One of the funkiest concepts to come from the Tokyo Motor Show last year was the Toyota Kikai, a steampunkish, Miyazakian retro hot rod. It’s a re-imagining of the automobile for a world where mechanical objects are things of beauty to be shown, not hidden. Toyota shipped the Kikai halfway around the world for the Detroit Auto Show this week, and updated it for an American audience along the way. Can you spot the differences?
For one, the wheels are new. Instead alloys that merely resemble steelies, Toyota has replaced them with actual steelies, painted black, with a thin white line that’s on the rim itself, not the tires.
You’ll be pleased to know, however, that the mysterious pigs are still there. In the Tokyo version, the pigs were black because the tires were reverse-mounted whitewalls. Here, they’re white on a standard black sidewall but still cute as ever.
In Japan, the car was shown with a license plate that resembled 1930s-style Japanese plates. Here, they’ve changed them to modern California style red-and-blues. The “Kikai” is still in the old font, but the “Toyota” has been updated to the company’s trademark Helvetica. Perhaps a missed opportunity to use yellow-on-black plates?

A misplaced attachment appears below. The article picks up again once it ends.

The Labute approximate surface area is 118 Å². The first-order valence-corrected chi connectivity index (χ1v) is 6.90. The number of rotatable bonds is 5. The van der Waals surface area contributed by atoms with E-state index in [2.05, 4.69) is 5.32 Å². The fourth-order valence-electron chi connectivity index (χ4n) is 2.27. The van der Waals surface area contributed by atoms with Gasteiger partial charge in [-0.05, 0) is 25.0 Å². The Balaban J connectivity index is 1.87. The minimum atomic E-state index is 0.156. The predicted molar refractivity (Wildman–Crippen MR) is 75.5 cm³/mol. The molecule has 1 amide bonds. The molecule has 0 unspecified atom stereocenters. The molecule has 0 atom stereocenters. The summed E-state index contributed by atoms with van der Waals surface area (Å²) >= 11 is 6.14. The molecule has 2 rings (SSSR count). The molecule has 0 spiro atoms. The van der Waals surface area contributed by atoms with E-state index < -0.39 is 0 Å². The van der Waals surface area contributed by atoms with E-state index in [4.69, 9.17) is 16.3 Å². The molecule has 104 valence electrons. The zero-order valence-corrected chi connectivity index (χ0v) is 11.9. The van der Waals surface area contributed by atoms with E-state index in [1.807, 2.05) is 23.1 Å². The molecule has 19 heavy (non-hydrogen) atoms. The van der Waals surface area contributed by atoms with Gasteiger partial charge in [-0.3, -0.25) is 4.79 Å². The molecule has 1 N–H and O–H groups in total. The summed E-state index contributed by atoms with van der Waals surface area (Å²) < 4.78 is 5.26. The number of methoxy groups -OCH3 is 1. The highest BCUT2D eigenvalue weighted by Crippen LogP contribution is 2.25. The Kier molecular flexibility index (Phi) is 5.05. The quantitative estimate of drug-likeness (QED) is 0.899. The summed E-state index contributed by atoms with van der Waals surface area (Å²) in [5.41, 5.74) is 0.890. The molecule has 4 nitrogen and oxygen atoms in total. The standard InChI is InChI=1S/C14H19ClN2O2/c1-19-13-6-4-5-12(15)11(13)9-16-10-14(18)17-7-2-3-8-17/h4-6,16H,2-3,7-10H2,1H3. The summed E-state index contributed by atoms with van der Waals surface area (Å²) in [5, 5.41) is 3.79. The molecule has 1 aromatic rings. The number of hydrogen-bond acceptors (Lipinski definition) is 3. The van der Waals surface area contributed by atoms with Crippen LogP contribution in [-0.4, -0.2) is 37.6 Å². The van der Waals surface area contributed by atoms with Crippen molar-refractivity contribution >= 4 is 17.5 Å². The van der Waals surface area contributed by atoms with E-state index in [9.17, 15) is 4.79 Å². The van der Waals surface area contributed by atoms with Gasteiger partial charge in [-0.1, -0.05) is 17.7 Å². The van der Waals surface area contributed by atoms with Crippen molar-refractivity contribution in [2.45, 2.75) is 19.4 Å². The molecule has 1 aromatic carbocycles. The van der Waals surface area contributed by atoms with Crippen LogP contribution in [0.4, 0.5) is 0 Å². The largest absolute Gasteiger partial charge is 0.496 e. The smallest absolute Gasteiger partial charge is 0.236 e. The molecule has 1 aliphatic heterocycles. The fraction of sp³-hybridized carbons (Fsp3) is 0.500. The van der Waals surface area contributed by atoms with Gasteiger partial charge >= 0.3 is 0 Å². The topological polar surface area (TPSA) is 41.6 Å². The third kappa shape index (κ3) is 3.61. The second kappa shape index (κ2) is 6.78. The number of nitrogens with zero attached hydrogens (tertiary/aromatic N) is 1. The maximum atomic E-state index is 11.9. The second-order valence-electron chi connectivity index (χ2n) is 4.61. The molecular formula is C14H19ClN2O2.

With the Kikai off the turntables and just a short partition separating it from the riff-raff, we were able to get a look at some its finer details. Check out how the fillers for the brake fluid, windshield washer and coolant overflow are their own little work of art.
Here’s as close as we could get to the little piggy mileage marker on the instrument cluster. It’s there, to the left of the arrow.
And lastly, here’s a shot from Tokyo for comparison. We love whimsical designs like the Kikai, and I think we can safely say that the world would be a better place if more automakers made cool stuff like this.